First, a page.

Zimbabwe’s New Constitution Would Restrict Death Penalty to Aggravated Murder
Death Penalty Worldwide recently updated its entry for Zimbabwe. The retentionist African country continued to hand down death sentences in 2012; however, Zimbabwe is now into its eighth year without any reported executions. The last execution was carried out in 2004. Approximately 50 death row inmates were awaiting execution at Chikurubi Maximum Security Prison as of 2011.
In July of this year, the Constitution Select Committee (COPAC) released the final version of its draft constitution, which includes language that would restrict the imposition of the death penalty to murder committed in aggravating circumstances. According to the final draft, the death penalty cannot be imposed on women, persons under the age of 21 when a crime was committed, and persons over the age of 70. The new constitution must be approved through a referendum before it becomes official law, and a date has yet to be set for the vote.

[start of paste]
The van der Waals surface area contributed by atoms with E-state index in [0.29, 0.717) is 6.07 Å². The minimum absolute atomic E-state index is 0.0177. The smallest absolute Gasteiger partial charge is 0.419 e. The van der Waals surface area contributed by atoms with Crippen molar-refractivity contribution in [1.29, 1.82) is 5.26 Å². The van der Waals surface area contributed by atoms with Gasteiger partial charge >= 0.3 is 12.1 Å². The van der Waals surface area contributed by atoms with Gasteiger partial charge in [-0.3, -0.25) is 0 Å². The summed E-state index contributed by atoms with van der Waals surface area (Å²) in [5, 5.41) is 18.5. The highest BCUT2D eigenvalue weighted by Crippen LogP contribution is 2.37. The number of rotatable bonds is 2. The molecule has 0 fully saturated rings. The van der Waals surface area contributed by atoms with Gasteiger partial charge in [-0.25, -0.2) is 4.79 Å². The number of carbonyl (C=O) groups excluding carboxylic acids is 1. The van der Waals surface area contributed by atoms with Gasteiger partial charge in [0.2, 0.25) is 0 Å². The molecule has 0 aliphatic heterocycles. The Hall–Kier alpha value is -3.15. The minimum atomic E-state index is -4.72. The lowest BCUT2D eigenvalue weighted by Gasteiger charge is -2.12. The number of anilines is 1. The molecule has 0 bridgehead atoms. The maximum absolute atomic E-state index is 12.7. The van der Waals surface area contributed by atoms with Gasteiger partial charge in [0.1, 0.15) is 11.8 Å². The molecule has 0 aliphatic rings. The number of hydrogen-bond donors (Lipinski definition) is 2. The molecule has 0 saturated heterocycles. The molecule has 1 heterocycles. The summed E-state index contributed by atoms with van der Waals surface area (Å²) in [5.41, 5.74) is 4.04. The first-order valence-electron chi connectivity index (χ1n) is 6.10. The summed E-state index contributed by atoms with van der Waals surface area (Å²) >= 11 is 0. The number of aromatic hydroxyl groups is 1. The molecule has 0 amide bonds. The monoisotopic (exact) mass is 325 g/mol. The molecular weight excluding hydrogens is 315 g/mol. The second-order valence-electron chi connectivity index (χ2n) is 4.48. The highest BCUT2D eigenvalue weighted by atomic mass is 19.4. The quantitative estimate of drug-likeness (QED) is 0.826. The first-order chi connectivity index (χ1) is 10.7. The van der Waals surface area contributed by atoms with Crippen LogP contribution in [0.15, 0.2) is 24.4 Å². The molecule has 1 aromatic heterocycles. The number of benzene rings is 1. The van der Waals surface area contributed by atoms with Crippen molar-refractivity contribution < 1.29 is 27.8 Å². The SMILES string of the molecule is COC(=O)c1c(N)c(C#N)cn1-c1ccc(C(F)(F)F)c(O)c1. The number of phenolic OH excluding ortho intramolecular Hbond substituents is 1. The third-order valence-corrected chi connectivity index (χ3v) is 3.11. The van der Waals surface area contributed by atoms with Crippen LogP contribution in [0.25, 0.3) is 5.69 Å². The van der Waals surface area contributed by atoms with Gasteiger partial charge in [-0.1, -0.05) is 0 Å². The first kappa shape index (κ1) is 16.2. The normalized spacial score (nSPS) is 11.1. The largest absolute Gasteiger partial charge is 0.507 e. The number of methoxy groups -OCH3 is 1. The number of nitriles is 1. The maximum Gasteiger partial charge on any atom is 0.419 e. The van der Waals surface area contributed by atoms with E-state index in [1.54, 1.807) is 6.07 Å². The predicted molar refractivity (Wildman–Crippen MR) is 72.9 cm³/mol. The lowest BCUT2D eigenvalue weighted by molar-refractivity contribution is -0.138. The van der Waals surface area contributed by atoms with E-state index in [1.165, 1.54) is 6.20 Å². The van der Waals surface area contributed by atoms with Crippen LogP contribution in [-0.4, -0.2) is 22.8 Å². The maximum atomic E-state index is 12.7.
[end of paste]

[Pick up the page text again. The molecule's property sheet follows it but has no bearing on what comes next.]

Full abolition, however, is not expected in the short term. The Zimbabwean government rejected recommendations to install an official moratorium or commute death sentences at its 2011 Universal Periodic Review. However, recommendations to “consider ratifying” the Second Optional Protocol to the ICCPR and to “take measures” to abolish the death penalty were accepted. The Zimbabwean government delegation stated that the death penalty was under consideration in its constitution-making process. Once a position was established through the new constitution, Zimbabwe said it would then consider ratifying the Second Optional Protocol to the ICCPR.
The full updated entry on Zimbabwe is available here.
-- Sophia Bairaktaris